Better Know a Stock Picker

Welcome, Fools, to part 52 of our several-thousand-part series, "Better Know a Stock Picker," which is loosely (but not too loosely) based on Stephen Colbert's "Better Know a District" from The Colbert Report.

Like Stephen and his thorough investigations into America's Congressional districts, each week I take a look at a fund you may want to own. What's on tap this week?

CGM Focus (CGMFX)

Expense ratio

1.02%

Fund size

$2.98 billion

One-year return

32.59%

Five-year return

28.05%

10-year return

N/A

Source: Morningstar. Returns as of 7/25/2007.

Top 5 stock holdings

Company

% of Assets

Allegheny Technologies (NYSE:ATI)

8.73%

Vimpel Communications (NYSE:VIP)

7.76%

Goldman Sachs (NYSE:GS)

6.18%

Companhia Vale Do Rio Doce (NYSE:RIO)

5.58%

Freeport-McMoRan (NYSE:FCX)

5.57%

Source: Morningstar, as of 3/31/2007.

Meet Ken Heebner
The fightin' team at CGM Focus is led by Ken Heebner, who has been producing market-beating returns for the better part of 30 years. But the last five have really been superstantial. Since 2002, CGM has outdistanced the S&P 500 by more than 13 percentage points annually.

Actually, it's better than that. Since opening CGM Focus in 1997, Heebner has posted just one losing year -- 2002 -- and has been the top performer among his category peers in -- get this -- four of the past seven years.

You know exactly what Wall Street can do with those figures.

Or maybe we can let Heebner serve the main course himself. He's got a reputation for defying conventional wisdom, after all. For example, when the Street's stockinistas were talking up real estate in 2004, Heebner dumped homebuilders, preferring instead to load up on energy and industrial materials stocks.

How he invests
Why? According to a 2006 profile in Kiplinger's, Heebner bases his stock-picking decisions as much on broader economic analysis as valuation.

What's more, Heebner prefers to limit his choices, figuring he'd rather bet the bulk of his capital on his very best ideas. CGM Focus held just 19 stocks as of March 31.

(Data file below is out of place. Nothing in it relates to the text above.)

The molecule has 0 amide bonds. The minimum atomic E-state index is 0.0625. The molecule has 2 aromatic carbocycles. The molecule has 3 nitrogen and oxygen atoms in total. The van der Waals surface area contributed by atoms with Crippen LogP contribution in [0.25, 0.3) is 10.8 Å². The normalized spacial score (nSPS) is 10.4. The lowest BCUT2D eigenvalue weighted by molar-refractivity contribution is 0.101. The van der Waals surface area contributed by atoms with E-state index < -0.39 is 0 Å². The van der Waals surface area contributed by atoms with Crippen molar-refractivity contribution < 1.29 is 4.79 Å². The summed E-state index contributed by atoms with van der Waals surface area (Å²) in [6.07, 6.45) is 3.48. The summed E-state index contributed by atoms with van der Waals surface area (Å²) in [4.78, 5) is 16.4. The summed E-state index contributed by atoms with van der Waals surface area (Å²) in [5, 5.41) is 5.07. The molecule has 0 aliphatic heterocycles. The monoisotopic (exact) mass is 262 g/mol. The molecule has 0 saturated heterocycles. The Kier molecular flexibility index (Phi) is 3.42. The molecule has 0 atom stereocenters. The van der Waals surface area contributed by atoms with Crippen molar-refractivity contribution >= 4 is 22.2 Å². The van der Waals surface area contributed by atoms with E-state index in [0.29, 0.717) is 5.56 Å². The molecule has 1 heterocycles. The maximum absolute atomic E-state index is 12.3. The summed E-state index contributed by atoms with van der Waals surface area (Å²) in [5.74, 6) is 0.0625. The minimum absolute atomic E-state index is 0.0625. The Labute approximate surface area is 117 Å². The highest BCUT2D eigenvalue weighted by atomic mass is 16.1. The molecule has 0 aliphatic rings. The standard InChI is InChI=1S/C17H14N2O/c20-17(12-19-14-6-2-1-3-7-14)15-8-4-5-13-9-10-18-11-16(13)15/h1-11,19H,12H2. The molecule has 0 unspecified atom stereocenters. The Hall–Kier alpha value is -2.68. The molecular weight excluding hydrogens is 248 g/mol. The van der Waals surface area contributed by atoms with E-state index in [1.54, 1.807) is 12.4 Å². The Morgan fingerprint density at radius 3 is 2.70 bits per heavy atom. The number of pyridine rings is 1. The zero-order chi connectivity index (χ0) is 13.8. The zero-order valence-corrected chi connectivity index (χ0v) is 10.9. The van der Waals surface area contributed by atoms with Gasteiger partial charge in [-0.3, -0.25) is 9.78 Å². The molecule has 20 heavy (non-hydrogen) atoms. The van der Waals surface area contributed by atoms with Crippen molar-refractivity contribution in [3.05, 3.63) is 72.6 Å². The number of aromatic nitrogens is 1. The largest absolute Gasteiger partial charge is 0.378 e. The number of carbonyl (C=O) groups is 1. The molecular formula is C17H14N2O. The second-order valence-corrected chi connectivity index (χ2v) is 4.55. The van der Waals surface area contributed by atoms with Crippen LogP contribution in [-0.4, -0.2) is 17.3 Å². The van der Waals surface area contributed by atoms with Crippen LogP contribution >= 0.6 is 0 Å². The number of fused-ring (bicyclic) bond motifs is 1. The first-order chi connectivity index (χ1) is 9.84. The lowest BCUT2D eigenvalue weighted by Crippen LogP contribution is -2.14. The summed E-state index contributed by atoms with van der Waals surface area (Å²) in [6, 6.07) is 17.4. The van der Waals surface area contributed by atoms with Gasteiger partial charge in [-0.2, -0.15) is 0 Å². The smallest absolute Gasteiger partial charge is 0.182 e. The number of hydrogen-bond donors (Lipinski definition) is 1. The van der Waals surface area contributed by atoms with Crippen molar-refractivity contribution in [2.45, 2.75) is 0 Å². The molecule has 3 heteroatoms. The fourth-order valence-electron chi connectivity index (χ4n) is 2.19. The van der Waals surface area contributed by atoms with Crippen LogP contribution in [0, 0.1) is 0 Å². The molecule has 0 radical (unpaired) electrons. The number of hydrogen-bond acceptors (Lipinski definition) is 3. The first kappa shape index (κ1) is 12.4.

Heebner will also employ just about any strategy that will make money, including short selling.  Seriously. At the same time he was dumping homebuilders in 2004, he was also shorting large consumer goods and telecom companies, reports Kiplinger's.

For a lesser investor, such boldness could easily result in portfolio suicide. But not Heebner. Here's how Motley Fool Champion Funds advisor Shannon Zimmerman put it in his April 2006 buy report for CGM Focus: "While its year-over-year performance can be choppy, this fund gets the job done, even when it isn't shooting out the lights."

Or, in simpler terms: Heebner is always focused on positive returns.

Is this fund for you?
Focus sports the sort of performance you expect from a hedge fund. Or, here in mutual-fund land, what we call either a "hybrid" or "long-short" fund. These funds are rarely attractive, since managers use the moniker as an excuse to jump on the trading treadmill and rack up fees.

Not so with CGM Focus. Heebner charges no loads and just 1.02% annually in expenses. Considering his long-term performance, that's almost crazy cheap. Almost enough to make me want to forego stocks altogether and hand over my savings.

But that would be silly. Heebner isn't the only fund manager out there delivering market-crushing performance. You'll find dozens more inhabiting Shannon's Champion Funds portfolio. (His picks are up more than 15% on their respective benchmarks as I write.) Here's how to get a no-strings-attached, 30-day free trial to the service.

And till next time, fund nation, good night.

For more Foolish coverage of hybrid funds:

Fool contributor Tim Beyers is a regular viewer of The Colbert Report. (Stay the course.) Tim didn't own shares in any of the companies mentioned in this article at the time of publication. Find Tim's portfolio here and his latest blog commentary here. CGM Focus is a Champion Funds recommendation. The Motley Fool's disclosure policy is championship-caliber.


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